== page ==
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Open Data – what does it mean for the waste and recycling sector?

Those of us that work in the policy world watch the political party conference season through a different set of lenses to those used by most of the public and always have done. This year was no different, and while attention is rightly paid to the pronouncements of those in opposition, it is the speeches of Ministers that tend to command most attention.

For us this year, we waited with bated breath for an announcement from Eric Pickles about the outcome of his Weekly Waste Collection Fund, but MRW’s recent reporting probably put paid to that while a rethink goes on.

Elsewhere, the new Defra Secretary of State Owen Paterson was given a tough slot - early on the final morning, before the Prime Minister, but after the last big night of parties. (This would explain the rows of empty blue seats more akin to a midweek Carling Cup match at Manchester City rather than a Ministerial keynote).  This was a pity, as the tone of his remarks about the need to strengthen British farming and British low-carbon industry in general deserved a wider audience.

Sandwiched in between was a little reported speech by Cabinet Office Minister Francis Maude, who has the task in Government of championing what is called the ‘transparency agenda’.  Not a bad thing at all, potentially very refreshing in terms of driving forward reforms in the public sector that deliver better access to information about public services that in turn help to deliver greater choice to residents.  His message couldn’t be clearer, as quoted from his speech to the Conference:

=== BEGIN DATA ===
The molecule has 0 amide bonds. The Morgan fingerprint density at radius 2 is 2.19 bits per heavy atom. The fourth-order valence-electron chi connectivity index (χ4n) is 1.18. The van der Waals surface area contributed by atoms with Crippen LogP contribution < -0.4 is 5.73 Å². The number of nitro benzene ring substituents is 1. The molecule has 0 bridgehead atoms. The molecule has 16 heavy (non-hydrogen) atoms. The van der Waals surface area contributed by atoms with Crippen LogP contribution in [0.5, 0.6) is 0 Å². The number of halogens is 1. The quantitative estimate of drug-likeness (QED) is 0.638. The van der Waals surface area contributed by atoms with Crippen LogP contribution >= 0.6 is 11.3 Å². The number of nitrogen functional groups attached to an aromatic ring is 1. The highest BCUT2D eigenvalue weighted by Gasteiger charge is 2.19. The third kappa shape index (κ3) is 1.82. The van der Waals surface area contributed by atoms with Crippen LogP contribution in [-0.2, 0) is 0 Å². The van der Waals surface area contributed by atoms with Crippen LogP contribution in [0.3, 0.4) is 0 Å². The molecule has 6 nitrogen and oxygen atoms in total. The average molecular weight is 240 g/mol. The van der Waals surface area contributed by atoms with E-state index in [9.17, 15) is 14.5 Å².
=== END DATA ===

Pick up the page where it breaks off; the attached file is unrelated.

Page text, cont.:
“We are determined to remain the most transparent government in the world. We want the media and a nation of armchair auditors to hold our feet to the fire and help us cut out waste.

Crime maps, sentencing, medical outcomes, school results – all this drives up standards in public services. There’s no going back. Open data is the new raw material for the twenty-first century, helping a whole new generation of entrepreneurs to build the businesses of the future.”

Mr Maude singled out some data sets that tend to command greater political salience, but as he spoke I wondered about the extent to which the waste and recycling sector and public servants within it have grasped the emergence of this agenda and its possible implications for them?

Over many years now at countless conferences, we have heard the mantra “the data could be better”, “there hasn’t been a survey for years, the data set is very old” and similar, all descriptions of the situation in waste management that has only started to feel less familiar recently.  In the days when the industry was primarily landfill based, and before Landfill Tax, it could be argued that it didn’t matter as there were enough holes in the ground to go round and no pressure to do anything different.

That world has certainly changed, and as the industry transforms itself into a modern resource management industry that needs to produce resources fit for manufacturers in the green, low-carbon economy as well as account fully for what is landfilled as well as exported, the data challenges for the sector are real. 

It is true that today we have better data than ever in the waste and recycling sector, but there is still plenty of scope for improvement.